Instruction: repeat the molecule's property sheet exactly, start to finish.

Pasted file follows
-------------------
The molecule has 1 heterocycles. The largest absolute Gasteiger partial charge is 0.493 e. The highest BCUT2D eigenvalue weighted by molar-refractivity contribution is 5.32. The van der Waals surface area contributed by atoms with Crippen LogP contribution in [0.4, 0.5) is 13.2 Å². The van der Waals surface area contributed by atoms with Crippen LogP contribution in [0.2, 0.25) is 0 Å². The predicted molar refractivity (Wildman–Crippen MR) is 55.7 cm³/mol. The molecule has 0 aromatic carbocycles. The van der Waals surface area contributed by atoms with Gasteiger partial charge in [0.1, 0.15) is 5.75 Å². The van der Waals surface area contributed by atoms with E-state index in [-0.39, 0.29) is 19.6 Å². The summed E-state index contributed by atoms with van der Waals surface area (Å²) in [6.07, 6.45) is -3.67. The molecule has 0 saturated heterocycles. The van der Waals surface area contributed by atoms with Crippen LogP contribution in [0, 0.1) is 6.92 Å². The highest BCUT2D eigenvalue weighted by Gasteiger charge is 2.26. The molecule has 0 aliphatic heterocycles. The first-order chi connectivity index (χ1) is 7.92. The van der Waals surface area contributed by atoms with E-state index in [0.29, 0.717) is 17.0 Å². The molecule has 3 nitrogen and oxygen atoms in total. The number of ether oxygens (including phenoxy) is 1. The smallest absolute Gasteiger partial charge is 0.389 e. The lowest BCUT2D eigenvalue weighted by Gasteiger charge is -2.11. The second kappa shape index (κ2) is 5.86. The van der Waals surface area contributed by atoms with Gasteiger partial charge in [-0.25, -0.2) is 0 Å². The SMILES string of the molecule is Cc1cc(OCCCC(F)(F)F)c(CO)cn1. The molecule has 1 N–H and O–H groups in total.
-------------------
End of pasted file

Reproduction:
The molecule has 1 heterocycles. The largest absolute Gasteiger partial charge is 0.493 e. The highest BCUT2D eigenvalue weighted by molar-refractivity contribution is 5.32. The van der Waals surface area contributed by atoms with Crippen LogP contribution in [0.4, 0.5) is 13.2 Å². The van der Waals surface area contributed by atoms with Crippen LogP contribution in [0.2, 0.25) is 0 Å². The predicted molar refractivity (Wildman–Crippen MR) is 55.7 cm³/mol. The molecule has 0 aromatic carbocycles. The van der Waals surface area contributed by atoms with Gasteiger partial charge in [0.1, 0.15) is 5.75 Å². The van der Waals surface area contributed by atoms with E-state index in [-0.39, 0.29) is 19.6 Å². The summed E-state index contributed by atoms with van der Waals surface area (Å²) in [6.07, 6.45) is -3.67. The molecule has 0 saturated heterocycles. The van der Waals surface area contributed by atoms with Crippen LogP contribution in [0, 0.1) is 6.92 Å². The highest BCUT2D eigenvalue weighted by Gasteiger charge is 2.26. The molecule has 0 aliphatic heterocycles. The first-order chi connectivity index (χ1) is 7.92. The van der Waals surface area contributed by atoms with E-state index in [0.29, 0.717) is 17.0 Å². The molecule has 3 nitrogen and oxygen atoms in total. The number of ether oxygens (including phenoxy) is 1. The smallest absolute Gasteiger partial charge is 0.389 e. The lowest BCUT2D eigenvalue weighted by Gasteiger charge is -2.11. The second kappa shape index (κ2) is 5.86. The van der Waals surface area contributed by atoms with Gasteiger partial charge in [-0.25, -0.2) is 0 Å². The SMILES string of the molecule is Cc1cc(OCCCC(F)(F)F)c(CO)cn1. The molecule has 1 N–H and O–H groups in total.